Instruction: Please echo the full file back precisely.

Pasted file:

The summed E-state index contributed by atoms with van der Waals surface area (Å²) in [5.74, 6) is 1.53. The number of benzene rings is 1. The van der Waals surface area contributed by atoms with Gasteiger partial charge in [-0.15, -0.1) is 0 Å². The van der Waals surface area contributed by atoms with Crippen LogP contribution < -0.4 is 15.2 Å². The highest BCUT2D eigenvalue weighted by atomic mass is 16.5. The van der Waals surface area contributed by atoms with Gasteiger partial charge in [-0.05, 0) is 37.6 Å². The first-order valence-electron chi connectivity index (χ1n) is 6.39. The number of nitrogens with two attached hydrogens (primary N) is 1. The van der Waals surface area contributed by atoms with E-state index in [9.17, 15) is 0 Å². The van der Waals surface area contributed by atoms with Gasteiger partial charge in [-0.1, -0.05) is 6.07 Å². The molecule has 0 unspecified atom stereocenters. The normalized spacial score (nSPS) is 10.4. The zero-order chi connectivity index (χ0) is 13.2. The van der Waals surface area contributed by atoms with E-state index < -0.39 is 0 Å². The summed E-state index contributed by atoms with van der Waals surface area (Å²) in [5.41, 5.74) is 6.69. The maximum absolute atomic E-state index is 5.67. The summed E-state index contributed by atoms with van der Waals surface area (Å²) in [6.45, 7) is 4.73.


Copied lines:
The summed E-state index contributed by atoms with van der Waals surface area (Å²) in [5.74, 6) is 1.53. The number of benzene rings is 1. The van der Waals surface area contributed by atoms with Gasteiger partial charge in [-0.15, -0.1) is 0 Å². The van der Waals surface area contributed by atoms with Crippen LogP contribution < -0.4 is 15.2 Å². The highest BCUT2D eigenvalue weighted by atomic mass is 16.5. The van der Waals surface area contributed by atoms with Gasteiger partial charge in [-0.05, 0) is 37.6 Å². The first-order valence-electron chi connectivity index (χ1n) is 6.39. The number of nitrogens with two attached hydrogens (primary N) is 1. The van der Waals surface area contributed by atoms with E-state index in [9.17, 15) is 0 Å². The van der Waals surface area contributed by atoms with Gasteiger partial charge in [-0.1, -0.05) is 6.07 Å². The molecule has 0 unspecified atom stereocenters. The normalized spacial score (nSPS) is 10.4. The zero-order chi connectivity index (χ0) is 13.2. The van der Waals surface area contributed by atoms with E-state index < -0.39 is 0 Å². The summed E-state index contributed by atoms with van der Waals surface area (Å²) in [5.41, 5.74) is 6.69. The maximum absolute atomic E-state index is 5.67. The summed E-state index contributed by atoms with van der Waals surface area (Å²) in [6.45, 7) is 4.73.